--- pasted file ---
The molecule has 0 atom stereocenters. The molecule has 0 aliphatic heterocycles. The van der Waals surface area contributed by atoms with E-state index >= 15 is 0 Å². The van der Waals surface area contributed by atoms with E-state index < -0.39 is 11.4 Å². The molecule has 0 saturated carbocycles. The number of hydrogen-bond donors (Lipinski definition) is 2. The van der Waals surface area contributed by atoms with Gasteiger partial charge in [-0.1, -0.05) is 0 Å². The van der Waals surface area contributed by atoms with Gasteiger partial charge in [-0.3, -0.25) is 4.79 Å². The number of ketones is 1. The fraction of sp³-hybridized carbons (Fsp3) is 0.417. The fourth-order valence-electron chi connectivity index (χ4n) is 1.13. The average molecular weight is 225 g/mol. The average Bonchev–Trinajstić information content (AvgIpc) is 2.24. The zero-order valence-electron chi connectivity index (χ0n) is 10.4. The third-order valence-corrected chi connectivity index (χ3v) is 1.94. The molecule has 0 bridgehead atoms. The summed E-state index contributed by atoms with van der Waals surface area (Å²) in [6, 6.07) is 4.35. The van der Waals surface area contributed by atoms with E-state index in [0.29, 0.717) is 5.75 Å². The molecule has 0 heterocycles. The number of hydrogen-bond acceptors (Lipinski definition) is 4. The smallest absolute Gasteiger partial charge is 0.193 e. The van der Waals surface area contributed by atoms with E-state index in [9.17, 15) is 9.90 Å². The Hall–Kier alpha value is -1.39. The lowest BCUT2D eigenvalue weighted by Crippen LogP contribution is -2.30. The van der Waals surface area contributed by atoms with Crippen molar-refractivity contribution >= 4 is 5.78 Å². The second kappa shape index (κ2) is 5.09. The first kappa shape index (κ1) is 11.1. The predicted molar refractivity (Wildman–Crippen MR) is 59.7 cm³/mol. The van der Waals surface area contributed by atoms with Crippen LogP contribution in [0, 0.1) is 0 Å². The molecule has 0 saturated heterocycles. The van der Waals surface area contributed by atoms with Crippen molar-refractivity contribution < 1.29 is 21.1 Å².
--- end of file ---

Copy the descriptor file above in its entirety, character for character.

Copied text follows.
The molecule has 0 atom stereocenters. The molecule has 0 aliphatic heterocycles. The van der Waals surface area contributed by atoms with E-state index >= 15 is 0 Å². The van der Waals surface area contributed by atoms with E-state index < -0.39 is 11.4 Å². The molecule has 0 saturated carbocycles. The number of hydrogen-bond donors (Lipinski definition) is 2. The van der Waals surface area contributed by atoms with Gasteiger partial charge in [-0.1, -0.05) is 0 Å². The van der Waals surface area contributed by atoms with Gasteiger partial charge in [-0.3, -0.25) is 4.79 Å². The number of ketones is 1. The fraction of sp³-hybridized carbons (Fsp3) is 0.417. The fourth-order valence-electron chi connectivity index (χ4n) is 1.13. The average molecular weight is 225 g/mol. The average Bonchev–Trinajstić information content (AvgIpc) is 2.24. The zero-order valence-electron chi connectivity index (χ0n) is 10.4. The third-order valence-corrected chi connectivity index (χ3v) is 1.94. The molecule has 0 bridgehead atoms. The summed E-state index contributed by atoms with van der Waals surface area (Å²) in [6, 6.07) is 4.35. The van der Waals surface area contributed by atoms with E-state index in [0.29, 0.717) is 5.75 Å². The molecule has 0 heterocycles. The number of hydrogen-bond acceptors (Lipinski definition) is 4. The smallest absolute Gasteiger partial charge is 0.193 e. The van der Waals surface area contributed by atoms with E-state index in [9.17, 15) is 9.90 Å². The Hall–Kier alpha value is -1.39. The lowest BCUT2D eigenvalue weighted by Crippen LogP contribution is -2.30. The van der Waals surface area contributed by atoms with Crippen molar-refractivity contribution >= 4 is 5.78 Å². The second kappa shape index (κ2) is 5.09. The first kappa shape index (κ1) is 11.1. The predicted molar refractivity (Wildman–Crippen MR) is 59.7 cm³/mol. The van der Waals surface area contributed by atoms with Crippen LogP contribution in [0, 0.1) is 0 Å². The molecule has 0 saturated heterocycles. The van der Waals surface area contributed by atoms with Crippen molar-refractivity contribution < 1.29 is 21.1 Å².